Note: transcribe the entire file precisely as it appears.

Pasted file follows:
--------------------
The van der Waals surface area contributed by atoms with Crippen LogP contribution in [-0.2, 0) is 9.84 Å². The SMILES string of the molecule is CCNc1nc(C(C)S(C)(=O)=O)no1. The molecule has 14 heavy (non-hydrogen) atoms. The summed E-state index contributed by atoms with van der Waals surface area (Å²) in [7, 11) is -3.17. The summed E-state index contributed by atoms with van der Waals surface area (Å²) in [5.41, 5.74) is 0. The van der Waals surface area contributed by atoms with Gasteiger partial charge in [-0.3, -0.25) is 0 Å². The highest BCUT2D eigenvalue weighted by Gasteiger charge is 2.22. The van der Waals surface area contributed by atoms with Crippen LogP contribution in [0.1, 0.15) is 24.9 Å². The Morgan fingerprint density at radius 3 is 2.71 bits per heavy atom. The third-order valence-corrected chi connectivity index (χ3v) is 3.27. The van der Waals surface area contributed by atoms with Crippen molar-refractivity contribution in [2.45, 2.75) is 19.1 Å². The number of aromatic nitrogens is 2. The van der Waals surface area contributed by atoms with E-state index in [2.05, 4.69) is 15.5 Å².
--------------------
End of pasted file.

The van der Waals surface area contributed by atoms with Crippen LogP contribution in [-0.2, 0) is 9.84 Å². The SMILES string of the molecule is CCNc1nc(C(C)S(C)(=O)=O)no1. The molecule has 14 heavy (non-hydrogen) atoms. The summed E-state index contributed by atoms with van der Waals surface area (Å²) in [7, 11) is -3.17. The summed E-state index contributed by atoms with van der Waals surface area (Å²) in [5.41, 5.74) is 0. The van der Waals surface area contributed by atoms with Gasteiger partial charge in [-0.3, -0.25) is 0 Å². The highest BCUT2D eigenvalue weighted by Gasteiger charge is 2.22. The van der Waals surface area contributed by atoms with Crippen LogP contribution in [0.1, 0.15) is 24.9 Å². The Morgan fingerprint density at radius 3 is 2.71 bits per heavy atom. The third-order valence-corrected chi connectivity index (χ3v) is 3.27. The van der Waals surface area contributed by atoms with Crippen molar-refractivity contribution in [2.45, 2.75) is 19.1 Å². The number of aromatic nitrogens is 2. The van der Waals surface area contributed by atoms with E-state index in [2.05, 4.69) is 15.5 Å².